So, to get you feeling bright and colourful, to make you feel happy and hirsute, I have incorporated some YouTube footage of a very lively French song with the word perruque in it. It is my favourite track off a compilation CD called Pop en Stock Vol 1, which I bought on my first trip to Paris as an adult. The CD came out in 1992 but it’s an “anthologie de la pop française des années 80s“. Yes, Bernardo is revisiting the 1980s, quelle surprise! The song is called Edith Nylon, by a group called Edith Nylon, it’s about a bionic woman and of course a robotic nylon girl has to wear a wig. It’s energetic and fast, so I have pasted the lyrics (les paroles) underneath. I love the guitar riffs that run underneath throughout played by le mec (the guy) in the bright red pants and blue shoes. Give me Edith Nylon over Edith Piaf any day! Turn up the volume, jump around and enjoy. 🙂

Je suis la femme bionique
artères antistatiques
perruque de Nylon
utérus en téflon
seins gonflés silicone
lèvres glacées de chrome
fémur d’acier trempé
trachée stérilisée

prothèse polystyrène
valvule de porcelaine
orbites moulés plastiques
100 % acrylique
crâne en os de corbeau
trompes modernes à pivot
vagin inoxydable
je suis interchangeable

Edith Nylon, Edith Nylon, Edith Nylon
c’est moi

Edith Nylon, Edith Nylon, Edith Nylon
c’est moi

If you want to discover or rediscover more French music from the 1980s this four-CD compilation would be a good starting point, and yes, it has Edith Nylon on it.

Allo, allo, where are the Francophones anyway?

The spectacular beach of Grand Anse on the isl...

The spectacular beach of Grand Anse on the island of La Digue, Seychelles Français : La plage magnifique de Grand Anse sur l’île de La Digue, Seychelles (Photo credit: Wikipedia)

In my recent posts on Portuguese, Spanish, Italian and Romanian I discussed where in the world you were likely to hear them spoken. For some reason, je ne sais pas pourquoi (I don’t know why), I did not do the same for French (apart from saying they speak it in France, d’oh!). So to make up for that omission, here we will take a quick look at other places where you can practise your French and hopefully be understood by the natives. On most of the countries mentioned I have included a link to their entry in Wikipedia so that you can find out more about them if you want (I love armchair travelling), and that is why they appear in a light blue type.

All in all, according to Wikipedia, there are 29 countries where France is listed as an official language. The most obvious ones are those that border France, such as Belgium, Switzerland and Monaco, but you can go much further afield than that.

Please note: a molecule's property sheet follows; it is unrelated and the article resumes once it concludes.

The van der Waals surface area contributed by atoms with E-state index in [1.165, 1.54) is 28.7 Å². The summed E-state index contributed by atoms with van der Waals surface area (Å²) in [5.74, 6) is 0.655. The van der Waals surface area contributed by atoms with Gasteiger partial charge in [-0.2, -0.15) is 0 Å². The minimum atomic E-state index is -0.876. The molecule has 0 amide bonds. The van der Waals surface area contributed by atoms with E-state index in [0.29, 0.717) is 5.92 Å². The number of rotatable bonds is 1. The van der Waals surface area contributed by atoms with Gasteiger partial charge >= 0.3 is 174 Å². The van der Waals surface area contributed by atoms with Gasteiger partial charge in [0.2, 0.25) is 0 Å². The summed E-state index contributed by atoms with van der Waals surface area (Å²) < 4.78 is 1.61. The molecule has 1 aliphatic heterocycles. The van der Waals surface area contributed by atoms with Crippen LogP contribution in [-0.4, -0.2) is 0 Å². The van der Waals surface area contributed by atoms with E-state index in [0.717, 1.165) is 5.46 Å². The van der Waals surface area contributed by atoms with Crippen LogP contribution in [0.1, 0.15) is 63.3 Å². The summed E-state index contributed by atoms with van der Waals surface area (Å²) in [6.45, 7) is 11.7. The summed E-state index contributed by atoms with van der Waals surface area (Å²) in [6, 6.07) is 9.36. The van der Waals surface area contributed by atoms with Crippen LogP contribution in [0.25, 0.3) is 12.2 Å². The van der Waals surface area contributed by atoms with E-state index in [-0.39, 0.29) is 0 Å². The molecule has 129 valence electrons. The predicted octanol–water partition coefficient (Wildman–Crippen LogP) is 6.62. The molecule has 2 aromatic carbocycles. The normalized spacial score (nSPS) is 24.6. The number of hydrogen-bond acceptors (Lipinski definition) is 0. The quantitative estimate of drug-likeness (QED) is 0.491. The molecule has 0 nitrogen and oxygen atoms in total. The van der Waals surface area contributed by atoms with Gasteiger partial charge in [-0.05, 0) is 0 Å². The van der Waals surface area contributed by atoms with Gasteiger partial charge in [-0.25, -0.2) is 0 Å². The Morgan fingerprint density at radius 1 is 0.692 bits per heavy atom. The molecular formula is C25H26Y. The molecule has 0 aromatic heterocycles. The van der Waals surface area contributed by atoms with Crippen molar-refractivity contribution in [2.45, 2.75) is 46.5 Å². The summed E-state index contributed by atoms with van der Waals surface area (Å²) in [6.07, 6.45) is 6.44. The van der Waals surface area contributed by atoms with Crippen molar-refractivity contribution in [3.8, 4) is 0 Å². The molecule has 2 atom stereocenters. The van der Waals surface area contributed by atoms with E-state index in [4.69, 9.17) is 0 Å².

Château Frontenac, Quebec City, Canada

Château Frontenac, Quebec City, Canada (Photo credit: Wikipedia)

You will also hear French spoken in Quebec and other parts of Canada, of course, although if you have ever seen any French-Canadian films you will notice that sometimes the accent and the slang can sound odd if you are not used to it. But as the French say, vive la différenceMontreal and Quebec City are high up on the list of cities I want to visit, and the English-speaking parts of Canada are not bad either! Vancouver, for example, often features in the lists of the top 10 most livable cities in the world. If you fancy an island holiday then Seychelles, Reunion La Réunion or  New Caledonia (Nouvelle-Calédonie) would be among the places to head for, although they are a bit out of the way, but worth getting to. Just look up Isle of Pines in New Caledonia on Google images, for example, and you will be met with a beautiful array of alluring scenes. If you are in the Caribbean, make the island of Guadeloupe a port of call. It, too, is an overseas region of France. Mauritius was once ruled by the French, so that’s another possibility.

A house from French colonial time (French West...

A house dating from French colonial time in Grand Bassam, Ivory Coast. (Photo credit: Wikipedia)

France also had many colonies in Africa – Morocco, Algeria and Tunisia up in North Africa; Ivory Coast (Côte d’Ivoireand Cameroon (République du Camerounin West and Equatorial Africa, to name just a few – although how widely French is spoken in its former colonies can vary from country to country and the political attitudes towards France. Many former colonies have had to go through wars of independence. One of the best films I have seen on the French colonial wars was Intimate Enemies, (L’Ennemi intime), made in 2007. Although it dealt with events in Algeria, the African scenes were apparently filmed in Morocco, and the mountain and valley scenery was stunning. I know southern Africa quite well, having lived in a number of countries there. Africa is a remarkably beautiful continent, but it seems to get a raw deal from the tourist industry. I suppose it is regarded as a bit rough and raw by the so-called “civilised world”, but often the rough and the raw can provide the most rewarding tourist experiences. Follow your sense of adventure and give exotic Africa a go!

English: French colonial architecture in Hanoi...

French colonial architecture in Hanoi, Vietnam.  (Photo credit: Wikipedia)

In South-East Asia, Vietnam and Cambodia were once part of what was known as French Indochina. Vietnam has become a trendy tourist destination nowadays and its capital, Hanoi, is known for its French colonial architecture. Probably they make nice croissants there too! But in Asia, as in many parts of Africa, the French withdrawal from the colonies was often not a happy one and in Asia the conflict was particularly traumatic. By now, though, I should imagine that bygones have been allowed to be bygones. Oublions le passé, as the French say (Let’s forget the past).

So, there you have it, there are a lot of tantalising places in the world to choose from. Happy travelling, or bon voyage. And if there is no possibility of going to any of these places, you can always give your good old local Alliance Française a go. What would we do without them?

I have a plug-in that helps find pictures and images that I can use that have already been cleared for general use without contravening copyrights. I was looking for a map of the Francophone world and have included what it offered below, but for the life of me I could not blow it up to a decent size to make it more readable. You will have to use a magnifying glass. Sorry about that – pardon, excusez-moi, je suis désolé.

Till next time, à bientôt,  Bernardo 🙂

English: Map of the whole French Empire, In da...

A map of the whole French Empire, In dark green, the first colonial empire, in light green the second colonial empire.  Une carte de tout l’Empire Français, En vert foncé, le 1er Empire colonial. En vert clair, le 2eme Empire colonial (Photo credit: Wikipedia)